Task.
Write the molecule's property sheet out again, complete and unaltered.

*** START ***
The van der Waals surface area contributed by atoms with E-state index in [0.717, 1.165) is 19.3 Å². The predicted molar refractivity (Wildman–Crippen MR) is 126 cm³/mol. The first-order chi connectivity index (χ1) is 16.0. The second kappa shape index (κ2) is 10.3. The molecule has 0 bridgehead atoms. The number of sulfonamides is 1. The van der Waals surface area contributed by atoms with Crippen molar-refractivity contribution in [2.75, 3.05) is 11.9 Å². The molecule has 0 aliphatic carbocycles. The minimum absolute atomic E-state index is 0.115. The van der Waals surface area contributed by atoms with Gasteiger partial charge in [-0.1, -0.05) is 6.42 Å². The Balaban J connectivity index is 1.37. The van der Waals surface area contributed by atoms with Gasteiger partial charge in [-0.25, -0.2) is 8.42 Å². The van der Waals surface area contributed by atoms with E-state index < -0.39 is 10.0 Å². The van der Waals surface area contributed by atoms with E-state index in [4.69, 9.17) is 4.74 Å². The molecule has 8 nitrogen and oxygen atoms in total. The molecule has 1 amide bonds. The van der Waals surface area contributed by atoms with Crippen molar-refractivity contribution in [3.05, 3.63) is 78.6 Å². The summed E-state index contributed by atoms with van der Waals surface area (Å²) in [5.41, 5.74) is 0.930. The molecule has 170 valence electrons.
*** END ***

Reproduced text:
The van der Waals surface area contributed by atoms with E-state index in [0.717, 1.165) is 19.3 Å². The predicted molar refractivity (Wildman–Crippen MR) is 126 cm³/mol. The first-order chi connectivity index (χ1) is 16.0. The second kappa shape index (κ2) is 10.3. The molecule has 0 bridgehead atoms. The number of sulfonamides is 1. The van der Waals surface area contributed by atoms with Crippen molar-refractivity contribution in [2.75, 3.05) is 11.9 Å². The molecule has 0 aliphatic carbocycles. The minimum absolute atomic E-state index is 0.115. The van der Waals surface area contributed by atoms with Gasteiger partial charge in [-0.1, -0.05) is 6.42 Å². The Balaban J connectivity index is 1.37. The van der Waals surface area contributed by atoms with Gasteiger partial charge in [-0.25, -0.2) is 8.42 Å². The van der Waals surface area contributed by atoms with E-state index < -0.39 is 10.0 Å². The van der Waals surface area contributed by atoms with E-state index in [4.69, 9.17) is 4.74 Å². The molecule has 8 nitrogen and oxygen atoms in total. The molecule has 1 amide bonds. The van der Waals surface area contributed by atoms with Crippen molar-refractivity contribution in [3.05, 3.63) is 78.6 Å². The summed E-state index contributed by atoms with van der Waals surface area (Å²) in [5.41, 5.74) is 0.930. The molecule has 170 valence electrons.